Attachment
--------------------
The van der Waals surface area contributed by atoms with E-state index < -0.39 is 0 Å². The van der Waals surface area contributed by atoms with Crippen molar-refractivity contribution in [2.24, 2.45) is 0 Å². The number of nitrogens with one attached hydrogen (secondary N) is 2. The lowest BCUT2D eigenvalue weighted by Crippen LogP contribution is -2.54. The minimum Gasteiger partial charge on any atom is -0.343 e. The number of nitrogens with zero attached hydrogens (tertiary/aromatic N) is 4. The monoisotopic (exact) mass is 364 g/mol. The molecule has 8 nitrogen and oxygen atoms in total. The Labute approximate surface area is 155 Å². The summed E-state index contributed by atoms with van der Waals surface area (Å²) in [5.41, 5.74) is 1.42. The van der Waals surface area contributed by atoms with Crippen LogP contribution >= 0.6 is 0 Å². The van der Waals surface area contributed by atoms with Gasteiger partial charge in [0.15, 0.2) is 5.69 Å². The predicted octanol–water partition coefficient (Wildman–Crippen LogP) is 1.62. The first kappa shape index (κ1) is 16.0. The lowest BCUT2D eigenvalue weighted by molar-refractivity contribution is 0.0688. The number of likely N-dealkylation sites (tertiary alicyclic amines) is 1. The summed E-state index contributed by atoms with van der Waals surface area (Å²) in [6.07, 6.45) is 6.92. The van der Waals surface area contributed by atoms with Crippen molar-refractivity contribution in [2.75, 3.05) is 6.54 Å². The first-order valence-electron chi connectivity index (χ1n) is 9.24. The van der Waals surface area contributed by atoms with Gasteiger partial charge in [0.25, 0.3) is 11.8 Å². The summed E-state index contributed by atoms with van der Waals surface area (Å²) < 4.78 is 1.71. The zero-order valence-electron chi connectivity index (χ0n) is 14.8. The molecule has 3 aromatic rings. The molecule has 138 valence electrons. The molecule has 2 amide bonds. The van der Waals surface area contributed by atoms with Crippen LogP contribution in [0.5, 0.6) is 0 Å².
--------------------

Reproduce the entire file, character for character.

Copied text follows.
The van der Waals surface area contributed by atoms with E-state index < -0.39 is 0 Å². The van der Waals surface area contributed by atoms with Crippen molar-refractivity contribution in [2.24, 2.45) is 0 Å². The number of nitrogens with one attached hydrogen (secondary N) is 2. The lowest BCUT2D eigenvalue weighted by Crippen LogP contribution is -2.54. The minimum Gasteiger partial charge on any atom is -0.343 e. The number of nitrogens with zero attached hydrogens (tertiary/aromatic N) is 4. The monoisotopic (exact) mass is 364 g/mol. The molecule has 8 nitrogen and oxygen atoms in total. The Labute approximate surface area is 155 Å². The summed E-state index contributed by atoms with van der Waals surface area (Å²) in [5.41, 5.74) is 1.42. The van der Waals surface area contributed by atoms with Crippen LogP contribution >= 0.6 is 0 Å². The van der Waals surface area contributed by atoms with Gasteiger partial charge in [0.15, 0.2) is 5.69 Å². The predicted octanol–water partition coefficient (Wildman–Crippen LogP) is 1.62. The first kappa shape index (κ1) is 16.0. The lowest BCUT2D eigenvalue weighted by molar-refractivity contribution is 0.0688. The number of likely N-dealkylation sites (tertiary alicyclic amines) is 1. The summed E-state index contributed by atoms with van der Waals surface area (Å²) in [6.07, 6.45) is 6.92. The van der Waals surface area contributed by atoms with Crippen molar-refractivity contribution in [2.75, 3.05) is 6.54 Å². The first-order valence-electron chi connectivity index (χ1n) is 9.24. The van der Waals surface area contributed by atoms with Gasteiger partial charge in [0.25, 0.3) is 11.8 Å². The summed E-state index contributed by atoms with van der Waals surface area (Å²) < 4.78 is 1.71. The zero-order valence-electron chi connectivity index (χ0n) is 14.8. The molecule has 3 aromatic rings. The molecule has 138 valence electrons. The molecule has 2 amide bonds. The van der Waals surface area contributed by atoms with Crippen LogP contribution in [0.5, 0.6) is 0 Å².